Guests would order digital in advance; not on-demand like a typical drive-thru menuboard. That would give Wingstop a heads-up and allow it to make bulk ordering a more seamless and convenient experience. It’s not all that different from how Chipotle ballooned its digital accessibility by adding second make-lines and pick-up shelves across the system. Proof it’s working: Of Chipotle’s 150–165 planned new restaurants for 2020, more than half will have a drive thru, the company said last quarter.

    Considering Wingstop’s digital mix (36 percent), and the carryout sales number of 75 percent, “we believe this strategy could increase restaurant volumes by as much as 20 percent and drive restaurant margins to the low- to mid-20 percent range,” Saleh wrote.

    “… Wingstop has historically avoided the traditional drive-thru format as it is materially more expensive to develop a free-standing restaurant vs. an in-line location,” he added. “We believe that a pick-up window strategy would allow Wingstop to keep new unit costs relatively in-line by developing end-cap restaurants rather than free standing.”

    Saleh sees potential for 15–20 percent AUV growth and better restaurant-level margins at units with a pick-up window.

    Broken down:

    Current

    • Average-unit volume: $1.2M
    • Restaurant-level margin: 18 percent
    • Restaurant EBITDA: 216
    • Investment cost: 380
    • Cash-on-cash return: 57 percent

    New format

    10 percent sales increase

    • Average-unit volume: $1.32M
    • Restaurant-level margin: 19 percent
    • Restaurant EBITDA: 251
    • Investment cost: 455
    • Cash-on-cash return: 55 percent

    15 percent sales increase

    • Average-unit volume: $1.38M
    • Restaurant-level margin: 20 percent
    • Restaurant EBITDA: 276
    • Investment cost: 455
    • Cash-on-cash return: 61 percent

    20 percent sales increase

    • Average-unit volume: $1.44M
    • Restaurant-level margin: 21 percent
    • Restaurant EBITDA: 302
    • Investment cost: 455
    • Cash-on-cash return: 66 percent

    There are other elements at play as well. A pick-up window often makes third-party delivery orders more efficient (drivers don’t have to get out of their cars). Quick-service restaurants often generate as much as 40 percent higher sales at drive-thru locations versus stores without. They also produce higher margins from the resulting sales leverage.

    Another reality: Wingstop’s digital sales mix has seen a bigger lift than some pizza chains in recent quarters. Looking at the track, there’s no reason to think the brand can’t hit 40 percent-plus shortly.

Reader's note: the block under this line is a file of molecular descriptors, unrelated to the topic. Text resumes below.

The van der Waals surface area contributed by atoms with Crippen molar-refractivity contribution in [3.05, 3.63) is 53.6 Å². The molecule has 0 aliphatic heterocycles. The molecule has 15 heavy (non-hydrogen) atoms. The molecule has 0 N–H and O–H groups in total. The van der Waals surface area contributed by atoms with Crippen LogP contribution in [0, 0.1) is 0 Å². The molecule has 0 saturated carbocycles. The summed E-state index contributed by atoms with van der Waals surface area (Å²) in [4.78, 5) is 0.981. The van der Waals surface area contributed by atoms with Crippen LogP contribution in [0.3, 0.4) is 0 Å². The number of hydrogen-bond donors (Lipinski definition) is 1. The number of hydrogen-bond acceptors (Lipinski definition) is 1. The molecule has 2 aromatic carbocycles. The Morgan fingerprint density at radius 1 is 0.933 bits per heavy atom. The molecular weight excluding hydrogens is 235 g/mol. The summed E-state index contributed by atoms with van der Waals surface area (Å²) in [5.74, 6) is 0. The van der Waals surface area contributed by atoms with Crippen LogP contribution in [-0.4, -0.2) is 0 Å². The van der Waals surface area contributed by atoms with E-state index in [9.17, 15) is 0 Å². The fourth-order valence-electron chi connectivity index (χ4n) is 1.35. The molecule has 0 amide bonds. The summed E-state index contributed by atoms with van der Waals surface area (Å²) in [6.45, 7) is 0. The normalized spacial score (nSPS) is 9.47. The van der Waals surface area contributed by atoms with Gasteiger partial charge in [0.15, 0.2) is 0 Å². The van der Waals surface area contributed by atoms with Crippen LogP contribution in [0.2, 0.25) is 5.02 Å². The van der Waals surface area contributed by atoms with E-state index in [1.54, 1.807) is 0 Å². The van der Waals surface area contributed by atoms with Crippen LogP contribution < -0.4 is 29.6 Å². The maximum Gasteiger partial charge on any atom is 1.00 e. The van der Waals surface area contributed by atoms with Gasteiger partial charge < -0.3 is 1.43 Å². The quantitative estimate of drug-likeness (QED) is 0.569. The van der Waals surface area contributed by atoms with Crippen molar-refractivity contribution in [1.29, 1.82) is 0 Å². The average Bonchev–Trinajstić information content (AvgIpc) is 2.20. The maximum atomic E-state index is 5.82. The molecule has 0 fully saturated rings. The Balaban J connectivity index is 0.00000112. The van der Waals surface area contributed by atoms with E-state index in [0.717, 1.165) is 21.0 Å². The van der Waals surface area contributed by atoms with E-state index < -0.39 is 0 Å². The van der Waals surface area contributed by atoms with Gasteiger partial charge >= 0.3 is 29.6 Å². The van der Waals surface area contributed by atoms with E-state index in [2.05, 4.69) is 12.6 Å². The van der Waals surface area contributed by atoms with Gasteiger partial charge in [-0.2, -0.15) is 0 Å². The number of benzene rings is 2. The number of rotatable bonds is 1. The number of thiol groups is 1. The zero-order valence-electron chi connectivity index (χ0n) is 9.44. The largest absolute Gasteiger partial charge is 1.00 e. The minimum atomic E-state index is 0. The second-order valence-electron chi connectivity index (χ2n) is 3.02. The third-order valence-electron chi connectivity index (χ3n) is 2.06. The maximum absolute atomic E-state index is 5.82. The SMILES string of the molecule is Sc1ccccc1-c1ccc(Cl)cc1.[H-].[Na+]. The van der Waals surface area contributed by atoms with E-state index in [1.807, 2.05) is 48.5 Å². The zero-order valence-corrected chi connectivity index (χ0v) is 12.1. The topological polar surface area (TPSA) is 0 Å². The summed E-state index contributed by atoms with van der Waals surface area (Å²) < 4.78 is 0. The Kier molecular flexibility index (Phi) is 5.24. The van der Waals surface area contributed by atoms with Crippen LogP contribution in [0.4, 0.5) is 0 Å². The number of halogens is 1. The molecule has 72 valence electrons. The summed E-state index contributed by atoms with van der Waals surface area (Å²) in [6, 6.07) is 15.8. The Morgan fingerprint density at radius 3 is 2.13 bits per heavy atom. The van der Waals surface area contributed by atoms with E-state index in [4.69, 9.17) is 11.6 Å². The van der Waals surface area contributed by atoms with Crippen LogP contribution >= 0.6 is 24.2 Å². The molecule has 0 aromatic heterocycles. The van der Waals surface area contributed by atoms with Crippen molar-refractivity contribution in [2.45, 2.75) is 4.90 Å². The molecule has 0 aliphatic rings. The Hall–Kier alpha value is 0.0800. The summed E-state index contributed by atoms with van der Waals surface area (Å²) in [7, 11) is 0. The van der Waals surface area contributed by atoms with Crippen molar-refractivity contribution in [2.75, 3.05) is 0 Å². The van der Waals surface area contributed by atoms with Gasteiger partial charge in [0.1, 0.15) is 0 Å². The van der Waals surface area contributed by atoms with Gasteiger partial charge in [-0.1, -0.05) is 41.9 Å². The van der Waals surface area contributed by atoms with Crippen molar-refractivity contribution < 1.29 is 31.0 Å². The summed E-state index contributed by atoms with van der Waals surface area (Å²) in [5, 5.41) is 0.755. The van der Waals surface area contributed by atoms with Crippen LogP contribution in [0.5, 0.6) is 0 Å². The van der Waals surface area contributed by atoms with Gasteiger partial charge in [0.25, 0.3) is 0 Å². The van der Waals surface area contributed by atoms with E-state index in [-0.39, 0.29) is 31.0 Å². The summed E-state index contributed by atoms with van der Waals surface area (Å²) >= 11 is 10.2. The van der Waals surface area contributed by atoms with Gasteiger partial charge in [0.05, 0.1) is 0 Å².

Digital sales mix

    • FY 2014: 7 percent
    • Q1 2015: 11 percent
    • Q2 2015: 13 percent
    • Q3 2015: 14.2 percent
    • Q4 2015: 14.9 percent
    • Q1 2016: 15.8 percent
    • Q2 2016: 16.9 percent
    • Q3 2016: 17.7 percent
    • Q4 2016: 19.7 percent
    • Q1 2017: 20 percent
    • Q2 2017: 20.7 percent
    • Q3 2017: 21.5 percent
    • Q4 2017: 22.7 percent
    • Q1 2018: 23.9 percent
    • Q2 2018: 24.3 percent
    • Q3 2018: 25.4 percent
    • Q4 2018: 27.6 percent
    • Q1 2019: 30.2 percent
    • Q2 2019: 33 percent
    • Q3 2019: 35.9 percent

    If Wingstop’s digital sales doubled in the years ahead (there’s little reason to bet against that), it would mirror that of Domino’s and Papa John’s, which currently mix 65 percent. That would likely result in greater profit, too, given that digital sales tend to carry higher check. At Wingstop, digital orders result in $5 higher tickets, the company said.

    Wingstop
    Wingstop's digital sales continue to rise.

    All of this stirs an optimistic outlook when you weigh Wingstop has delivered 16 consecutive years of positive same-store sales growth and just reported Q3 adjusted EBITDA of $15.4 million, up 25.8 percent from last year. Net income was $5.9 million.

    Wingstop’s custom-built online ordering site and mobile app has only been live since early 2019.  It’s resulted in increased conversion from users who visit the brand’s consumer-facing digital assets, Morrison said.

    The advertising angle is a key one to highlight. On January 1 of this year, Wingstop increased the national fund contribution rate from operators from 3 to 4 percent of top-line sales.

    This led to more TV, media purchases, and an upgrade in the quality of its creative messaging platform. Wingstop responded with two 12-week national TV campaigns and increased local market advertising in periods when it wasn’t national. The company made CMO Christina Clarke’s post, who had been serving in the interim role, permanent in mid-November. Clarke has been with the brand since 2018 and led the “Where Flavor Gets Its Wings” campaign.

    Morrison said the spot, which aired a second 12-week push at the beginning of September, “has been successful in building awareness and the increasing conversion of those aware to more occasions, as we have seen our frequency levels increase along with the addition of new guests to the brand, all of which tied back to the acceleration in our same-store sales.”

    Now, delivery will dive into the equation. Wingstop took its service national with DoorDash (it renegotiated terms at the end of Q3). Morrison said the company wanted to be fully rolled out before it leveraged that messaging. “It won’t be the sole message,” he said, “but it certainty will be a component part of the message. And that will be the first time that we have delivered a message to the consumer pointed toward the delivery platform.”

    Wingstop’s growth has been among the industry’s best for brands at this size. Of the 50 top-grossing chains in quick service, only Starbucks (895), Dunkin’ (278), and Domino’s (258) added more restaurants from 2017 to 2018 than Wingstop (225).

    The brand said in Q3 it plans to open between 136–142 net restaurants this year, or about 11 percent systemwide unit growth.

    One reliable way to see if a chain’s economics match its growth—are franchisees fueling the expansion or is it coming from the outside? At Wingstop, existing franchisees comprise about 80 percent of the pipeline for new unit development.

    Wingstop’s first international brand partner, in Mexico, who now runs more than 85 restaurants, just signed a deal to expand development to 200 total locations.

    It all makes for a transformative time for the chain, which hit 25 years old this year. The celebration was marked by a June announcement of a new $18.3 million corporate headquarters in Dallas. The 78,000-sqaure-foot building will house a global test kitchen, innovation center, and a mock Wingstop restaurant for training.